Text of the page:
It’s a new year, and the whole world is getting a fresh start: new gym memberships, new budgets, and new packs of nicotine gum are surging.
But your dieting aunt isn’t the only one who’s turned over a new leaf. The growing stablecoin industry appears to be reaching toward a new transparency standard, one that has been hallmarked by the regular publishing of audits by some of the more popular newer stablecoins.
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The Stablecoin Industry is Changing for the Better–And Fast
Take, for example, USDC. USDC is the stablecoin created by the combined forces of payments company Circle and cryptocurrency exchange Coinbase, two very reputable businesses within their respective industries. Since its launch in October of last year, the USDC has successfully published the monthly audits that it promised to its users–two so far, and counting.
Also on the up-and-up, TrustToken published the third audit of TrueUSD this December after being launched less than a year ago. Cryptocurrency firm Paxos and crypto exchange Gemini received regulatory approval for their stablecoins from the New York Department of Financial Services in September.
The increase of stablecoins eager to prove their solvency is having a positive effect on the industry. A year ago, there were only a few stablecoins in existence, some of them with rather shady and controversial reputations.
Now, there are dozens–and with heavyweight companies stepping further and further into the stablecoin game, competition is getting fierce: stablecoin companies can’t afford to cut corners anymore when it comes to being transparent and secure. This is perhaps most acutely felt by one stablecoin in particular: Tether, the largest and most widely-used stablecoin on the market.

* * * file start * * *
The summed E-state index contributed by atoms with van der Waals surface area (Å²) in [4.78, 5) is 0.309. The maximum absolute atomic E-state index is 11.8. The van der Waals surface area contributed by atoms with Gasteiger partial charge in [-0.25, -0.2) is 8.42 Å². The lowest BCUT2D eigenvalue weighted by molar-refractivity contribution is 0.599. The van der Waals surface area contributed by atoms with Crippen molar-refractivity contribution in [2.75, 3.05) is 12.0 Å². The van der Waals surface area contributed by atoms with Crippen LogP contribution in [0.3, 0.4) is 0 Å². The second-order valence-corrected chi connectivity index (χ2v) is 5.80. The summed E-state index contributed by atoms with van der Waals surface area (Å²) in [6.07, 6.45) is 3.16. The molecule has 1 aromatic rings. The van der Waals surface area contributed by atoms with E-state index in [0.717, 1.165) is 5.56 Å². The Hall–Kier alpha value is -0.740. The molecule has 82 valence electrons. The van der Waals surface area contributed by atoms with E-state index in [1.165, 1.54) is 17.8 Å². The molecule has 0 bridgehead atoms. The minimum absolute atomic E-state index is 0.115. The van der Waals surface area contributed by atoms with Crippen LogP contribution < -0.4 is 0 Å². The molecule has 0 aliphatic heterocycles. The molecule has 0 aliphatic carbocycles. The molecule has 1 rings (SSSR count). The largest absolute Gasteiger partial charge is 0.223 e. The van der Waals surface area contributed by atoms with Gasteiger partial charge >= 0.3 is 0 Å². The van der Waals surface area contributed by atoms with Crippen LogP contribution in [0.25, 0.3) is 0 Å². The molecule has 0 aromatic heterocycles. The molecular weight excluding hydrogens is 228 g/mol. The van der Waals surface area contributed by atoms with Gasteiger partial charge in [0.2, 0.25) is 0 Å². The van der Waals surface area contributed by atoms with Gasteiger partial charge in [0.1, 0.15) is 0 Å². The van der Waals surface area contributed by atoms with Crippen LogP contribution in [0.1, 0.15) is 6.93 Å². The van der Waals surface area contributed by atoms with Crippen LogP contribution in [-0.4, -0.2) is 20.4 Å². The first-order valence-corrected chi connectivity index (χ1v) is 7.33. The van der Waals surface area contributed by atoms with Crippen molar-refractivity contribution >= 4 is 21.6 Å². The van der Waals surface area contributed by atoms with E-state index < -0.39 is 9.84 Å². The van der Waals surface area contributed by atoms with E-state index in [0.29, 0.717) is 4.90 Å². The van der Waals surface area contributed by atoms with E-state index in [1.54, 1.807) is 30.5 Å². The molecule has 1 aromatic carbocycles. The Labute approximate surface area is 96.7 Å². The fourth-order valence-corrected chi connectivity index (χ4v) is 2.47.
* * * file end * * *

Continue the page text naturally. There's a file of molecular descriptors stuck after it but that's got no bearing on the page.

But before we go there, let’s back up for a moment.
What Are Stablecoins? (A TL;DR)
Stablecoins are cryptocurrencies that are designed to maintain a steady value; they are digital assets that claim to act as stable, un-volatile stores of value.
There are a variety of methods through which various stablecoins achieve this. Some are ‘fiat-pegged’ coins that are allegedly backed by real-world assets, like fiat currency. Others are ‘crypto-pegged’, meaning that they are algorithmically tied to another cryptocurrency. Still other stablecoins use algorithms that automatically adjust their circulating supply so that a stable value is maintained.
Stablecoins that use algorithms are easily able to prove their solvency with mathematics. Much like the Bitcoin network and other decentralized cryptocurrency networks, they do not rely on any singular party to maintain or prove their value; the mathematics on which these stablecoins are based offer an easy source of proof of solvency in their source code.
Stablecoins that are pegged to fiat currencies, however, are a different story. Typically, users have to rely solely on a company’s good word that it has the fiat currency (or other asset) to back up its stablecoin’s value. Because stablecoins are such a new invention, there isn’t really any government regulation enforcing these companies’ responsibility to prove the solvency of their coins.